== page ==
Susanna and I went to the World Superbike round in Valencia a couple weeks ago. We rented a car and drove the three and a half hours down south, as the trains were all sold out for whatever holiday weekend it was (Every other weekend is a holiday weekend here). Of course, I did not discover this until I was in the train station at 7am trying to buy a ticket for the 8am train.
Two hours later, we had a car and were bombing down the highway that goes straight to Valencia, listening to bad Spanish radio and singing along, waving at riders passing us on their way to this race, and straight into the parking lot of the Ricardo Tormo racetrack. Susanna had a brace on her foot due to a mishap in the rain on a piece of junk BMW Scarver, so we got through all the gates and into the lots without required passes simply by flashing her gimp leg.
We picked up a pass from Dark Dog and one from Arai, and went straight to the Alstare Suzuki garage to watch superpole.
We watched the next two superpole sessions from the grandstands, so we could listen to the unintentionally hilarious announcers throw in the few English words or phrases they knew in an attempt to make their announcing bi-lingual. The phrases attempted were completely random or incorrect, and they mangled nearly every riders name in the entire field. Except for Carlos Checa’s name, of course, who is still a favorite here in Spain and the only Spanish rider in the field.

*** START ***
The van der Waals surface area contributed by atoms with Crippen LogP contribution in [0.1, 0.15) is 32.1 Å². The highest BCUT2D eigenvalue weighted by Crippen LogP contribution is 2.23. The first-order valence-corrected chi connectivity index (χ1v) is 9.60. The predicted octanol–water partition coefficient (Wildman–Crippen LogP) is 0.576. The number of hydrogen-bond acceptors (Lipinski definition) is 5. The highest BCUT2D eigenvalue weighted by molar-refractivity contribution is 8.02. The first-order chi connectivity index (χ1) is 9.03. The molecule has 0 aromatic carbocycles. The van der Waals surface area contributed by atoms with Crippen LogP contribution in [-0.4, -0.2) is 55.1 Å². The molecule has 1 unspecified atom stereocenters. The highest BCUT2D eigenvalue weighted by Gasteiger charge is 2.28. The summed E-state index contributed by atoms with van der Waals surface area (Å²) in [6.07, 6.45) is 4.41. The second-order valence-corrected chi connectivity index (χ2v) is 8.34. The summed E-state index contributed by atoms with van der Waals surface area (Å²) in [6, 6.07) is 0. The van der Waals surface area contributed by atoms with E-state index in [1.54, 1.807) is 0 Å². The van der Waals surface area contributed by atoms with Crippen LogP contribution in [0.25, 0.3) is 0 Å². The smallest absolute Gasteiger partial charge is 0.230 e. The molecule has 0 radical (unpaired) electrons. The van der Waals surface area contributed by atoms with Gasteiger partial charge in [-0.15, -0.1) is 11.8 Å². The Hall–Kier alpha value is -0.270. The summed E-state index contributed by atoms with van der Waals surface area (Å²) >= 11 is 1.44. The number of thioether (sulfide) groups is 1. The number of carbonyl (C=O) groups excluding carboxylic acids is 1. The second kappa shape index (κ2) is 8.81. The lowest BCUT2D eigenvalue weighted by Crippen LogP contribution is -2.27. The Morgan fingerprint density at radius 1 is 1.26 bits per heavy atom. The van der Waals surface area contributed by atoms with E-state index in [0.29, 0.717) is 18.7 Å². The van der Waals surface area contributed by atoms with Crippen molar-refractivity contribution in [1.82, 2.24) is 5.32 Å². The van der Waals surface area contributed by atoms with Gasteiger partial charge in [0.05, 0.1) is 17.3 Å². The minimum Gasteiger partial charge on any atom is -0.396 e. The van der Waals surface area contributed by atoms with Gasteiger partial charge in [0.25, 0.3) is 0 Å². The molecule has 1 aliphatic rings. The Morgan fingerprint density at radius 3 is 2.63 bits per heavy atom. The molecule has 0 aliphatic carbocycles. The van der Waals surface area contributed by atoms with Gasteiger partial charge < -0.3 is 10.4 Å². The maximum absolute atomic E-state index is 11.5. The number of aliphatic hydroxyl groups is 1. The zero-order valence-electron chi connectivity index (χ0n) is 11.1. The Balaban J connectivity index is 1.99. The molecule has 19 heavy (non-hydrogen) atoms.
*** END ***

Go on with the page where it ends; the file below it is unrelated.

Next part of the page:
The crowd was surprisingly small, filling the 150,000 capacity stands only halfway. Here in Spain, World Superbike is considered the Italian world championship, whereas MotoGP is considered the Spanish world championship. Indeed, walking through the paddock feels far more relaxed and friendly than the Moto GP paddock, and it is Italian that is predominantly heard and well, seen in the accompanied hand gestures that go with the language. Passing the trucks and hospitality tents, there is no security guarding certain blue garages, no fans with cameras chasing scooters as they fly by with riders driven by personal assitants. The riders ride bicycles or walk around, generally looking relaxed and smiling. The paddock in general is also much taller.
Spies won pole and to my surprise, was the only other rider besides Checa who was loudly cheered for. Seems they love the new guy here.
That evening we checked into quite an amazing hotel. It sat downtown next to the Palacio Marques de dos Aguas and the sidewalks in the entire surrounding area are marble. Our balcony looked directly onto the marbled walls of the palace.
Race day, we watched practices from various locations, walked around the paddock and were treated to amazing food in the Suzuki hospitality tent.
To be continued shortly (when my internet connection is better)